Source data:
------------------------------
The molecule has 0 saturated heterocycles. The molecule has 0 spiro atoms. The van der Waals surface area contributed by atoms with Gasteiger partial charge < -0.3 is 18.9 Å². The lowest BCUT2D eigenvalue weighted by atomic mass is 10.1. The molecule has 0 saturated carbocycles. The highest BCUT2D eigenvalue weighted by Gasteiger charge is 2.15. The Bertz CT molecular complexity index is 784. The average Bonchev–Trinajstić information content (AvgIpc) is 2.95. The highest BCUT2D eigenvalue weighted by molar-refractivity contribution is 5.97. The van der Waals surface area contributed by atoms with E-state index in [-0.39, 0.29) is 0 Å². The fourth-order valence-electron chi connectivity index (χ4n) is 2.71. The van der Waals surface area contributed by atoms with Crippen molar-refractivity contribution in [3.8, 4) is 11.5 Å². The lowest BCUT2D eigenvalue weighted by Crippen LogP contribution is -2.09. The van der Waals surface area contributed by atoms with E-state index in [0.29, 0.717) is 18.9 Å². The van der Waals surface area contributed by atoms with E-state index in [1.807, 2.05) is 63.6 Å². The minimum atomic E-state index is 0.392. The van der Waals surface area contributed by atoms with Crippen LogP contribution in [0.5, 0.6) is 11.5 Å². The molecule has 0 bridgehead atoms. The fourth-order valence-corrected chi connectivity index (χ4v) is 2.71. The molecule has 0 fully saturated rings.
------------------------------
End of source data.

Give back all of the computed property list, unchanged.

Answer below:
The molecule has 0 saturated heterocycles. The molecule has 0 spiro atoms. The van der Waals surface area contributed by atoms with Gasteiger partial charge < -0.3 is 18.9 Å². The lowest BCUT2D eigenvalue weighted by atomic mass is 10.1. The molecule has 0 saturated carbocycles. The highest BCUT2D eigenvalue weighted by Gasteiger charge is 2.15. The Bertz CT molecular complexity index is 784. The average Bonchev–Trinajstić information content (AvgIpc) is 2.95. The highest BCUT2D eigenvalue weighted by molar-refractivity contribution is 5.97. The van der Waals surface area contributed by atoms with E-state index in [-0.39, 0.29) is 0 Å². The fourth-order valence-electron chi connectivity index (χ4n) is 2.71. The van der Waals surface area contributed by atoms with Crippen molar-refractivity contribution in [3.8, 4) is 11.5 Å². The lowest BCUT2D eigenvalue weighted by Crippen LogP contribution is -2.09. The van der Waals surface area contributed by atoms with E-state index in [0.29, 0.717) is 18.9 Å². The van der Waals surface area contributed by atoms with E-state index in [1.807, 2.05) is 63.6 Å². The minimum atomic E-state index is 0.392. The van der Waals surface area contributed by atoms with Crippen LogP contribution in [0.5, 0.6) is 11.5 Å². The molecule has 0 bridgehead atoms. The fourth-order valence-corrected chi connectivity index (χ4v) is 2.71. The molecule has 0 fully saturated rings.